At Capitol, a Day of Muslim Prayer and Unity
3,000 Gather to Combat Fear and 'Do the Work of Allah' Amid Christian Protests
Saturday, September 26, 2009
Nearly 3,000 people gathered on the west lawn of the Capitol on Friday for a mass Muslim prayer service that was part religion and part pep rally for the beleaguered U.S. Muslim community.
As faint shouts of "Repent!" from Christian protesters floated across the gathering, dozens of long rows of men in robes and white knit caps and women in head coverings prostrated themselves to God, gave praise and listened to sermons as part of the congregational prayer that occurs about noon Fridays.
"Stop being so scared!" thundered Imam Abdul Malik of New York. "You ain't done nothing wrong. Just do the work of Allah, and believe."
The service comes as the Muslim community has been rocked by verbal attacks from conservative Christians that have grown stronger since the election of President Obama and by the recent arrests in a terrorism investigation involving several Muslim men, including an imam.
"We wanted to bring people out to show you don't need to fear America," said Imam Ali Jaaber of Dar-ul-Islam mosque in Elizabeth N.J., the service's main organizer. At the same time, he said, he wanted to remind non-Muslims that "we are decent Muslims. We work; we pay taxes. We are Muslims who truly love this country."
Across the street from the service, Christian protesters gathered with banners, crosses and anti-Islamic messages. One group, which stood next to a 10-foot-tall wooden cross and two giant wooden tablets depicting the Ten Commandments, was led by the Rev. Flip Benham of Concord, N.C.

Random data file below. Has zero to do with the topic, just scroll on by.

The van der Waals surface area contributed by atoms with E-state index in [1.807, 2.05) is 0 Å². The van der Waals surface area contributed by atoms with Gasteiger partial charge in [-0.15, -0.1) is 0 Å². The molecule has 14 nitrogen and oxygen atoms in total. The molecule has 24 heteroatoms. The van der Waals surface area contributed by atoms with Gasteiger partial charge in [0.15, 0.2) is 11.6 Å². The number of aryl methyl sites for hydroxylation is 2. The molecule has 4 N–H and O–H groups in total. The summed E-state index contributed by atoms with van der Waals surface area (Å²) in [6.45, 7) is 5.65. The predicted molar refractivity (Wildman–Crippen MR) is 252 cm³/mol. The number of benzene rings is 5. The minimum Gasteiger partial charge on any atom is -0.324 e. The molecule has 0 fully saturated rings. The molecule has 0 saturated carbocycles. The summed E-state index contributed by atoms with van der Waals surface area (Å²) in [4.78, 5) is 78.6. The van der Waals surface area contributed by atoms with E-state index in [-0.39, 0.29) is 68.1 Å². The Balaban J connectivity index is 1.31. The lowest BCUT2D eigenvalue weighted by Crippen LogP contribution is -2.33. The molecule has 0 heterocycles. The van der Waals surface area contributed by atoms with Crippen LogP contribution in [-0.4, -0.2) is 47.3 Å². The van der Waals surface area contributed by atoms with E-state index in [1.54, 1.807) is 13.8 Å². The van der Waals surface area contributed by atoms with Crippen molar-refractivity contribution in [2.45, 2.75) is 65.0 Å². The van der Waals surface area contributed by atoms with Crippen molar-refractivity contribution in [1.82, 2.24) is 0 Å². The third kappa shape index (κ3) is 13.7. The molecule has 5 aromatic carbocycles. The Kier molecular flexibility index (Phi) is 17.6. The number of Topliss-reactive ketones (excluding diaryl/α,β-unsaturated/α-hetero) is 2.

"I would suggest you convert to Christ!" Benham shouted over a megaphone. Islam "forces its dogma down your throat." A few Christian protesters gathered at the rear of the Muslim crowd, holding Bibles and praying.
At one point, organizers asked them to tone it down.
"We would never come to a prayer meeting that you have to make a disturbance," Hamad Chebli, imam of the Islamic Society of Central Jersey, said from the lectern. "Please show us some respect. This is a sacred moment. Just as your Sunday is sacred, our Friday is sacred."
The noise from protesters faded somewhat during the final portion of the service, which lasted nearly two hours.
Organizers said this month that they hoped to draw about 50,000 people from mosques across the country for the gathering, billed as a day of unity for the nation's Muslims. But it failed to attract the support of national Islamic organizations and drew only a fraction of that number. Some people were frightened off by the conservative Christian attacks, said Hassen Abdellah, president of Dar-ul-Islam.
Nonetheless, organizers said they were happy with the turnout.
Abdellah had become the focus of criticism in recent days because he was part of the legal team that represented one of the men convicted in the 1993 World Trade Center bombing.
Kia Campbell, a homemaker from Durham, N.C., who came with several members of her family, said they were concerned about their safety.
"It wasn't going to keep us from coming," she said. "But it wasn't that we didn't feel cautious."
Takoma Park engineer Mohammed-Amin AbaBiya said he was happy to be at a "historical" event.
"This shows that America is one, that religion is one," he said, beaming, after the gathering ended and people began to stream off the lawn. "It shows solidarity and brotherhood. In the future, we are going to come more often, I hope."